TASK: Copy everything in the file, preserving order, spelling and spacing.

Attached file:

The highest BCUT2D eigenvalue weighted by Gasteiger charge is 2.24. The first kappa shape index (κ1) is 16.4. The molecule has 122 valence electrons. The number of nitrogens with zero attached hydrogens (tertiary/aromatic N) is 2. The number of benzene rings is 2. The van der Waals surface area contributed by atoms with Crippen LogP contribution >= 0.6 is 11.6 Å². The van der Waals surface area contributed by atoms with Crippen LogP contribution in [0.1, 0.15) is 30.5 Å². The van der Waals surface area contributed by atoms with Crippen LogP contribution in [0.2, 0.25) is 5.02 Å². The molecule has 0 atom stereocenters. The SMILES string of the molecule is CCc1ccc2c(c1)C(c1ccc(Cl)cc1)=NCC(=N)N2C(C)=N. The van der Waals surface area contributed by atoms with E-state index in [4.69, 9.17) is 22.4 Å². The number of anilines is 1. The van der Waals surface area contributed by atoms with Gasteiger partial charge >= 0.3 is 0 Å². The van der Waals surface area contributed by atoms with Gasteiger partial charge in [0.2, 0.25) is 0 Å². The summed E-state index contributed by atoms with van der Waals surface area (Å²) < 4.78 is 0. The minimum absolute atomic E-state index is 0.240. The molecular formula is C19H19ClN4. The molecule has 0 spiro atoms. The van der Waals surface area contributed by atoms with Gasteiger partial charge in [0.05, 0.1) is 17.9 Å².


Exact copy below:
The highest BCUT2D eigenvalue weighted by Gasteiger charge is 2.24. The first kappa shape index (κ1) is 16.4. The molecule has 122 valence electrons. The number of nitrogens with zero attached hydrogens (tertiary/aromatic N) is 2. The number of benzene rings is 2. The van der Waals surface area contributed by atoms with Crippen LogP contribution >= 0.6 is 11.6 Å². The van der Waals surface area contributed by atoms with Crippen LogP contribution in [0.1, 0.15) is 30.5 Å². The van der Waals surface area contributed by atoms with Crippen LogP contribution in [0.2, 0.25) is 5.02 Å². The molecule has 0 atom stereocenters. The SMILES string of the molecule is CCc1ccc2c(c1)C(c1ccc(Cl)cc1)=NCC(=N)N2C(C)=N. The van der Waals surface area contributed by atoms with E-state index in [4.69, 9.17) is 22.4 Å². The number of anilines is 1. The van der Waals surface area contributed by atoms with Gasteiger partial charge >= 0.3 is 0 Å². The van der Waals surface area contributed by atoms with Gasteiger partial charge in [0.2, 0.25) is 0 Å². The summed E-state index contributed by atoms with van der Waals surface area (Å²) < 4.78 is 0. The minimum absolute atomic E-state index is 0.240. The molecular formula is C19H19ClN4. The molecule has 0 spiro atoms. The van der Waals surface area contributed by atoms with Gasteiger partial charge in [0.05, 0.1) is 17.9 Å².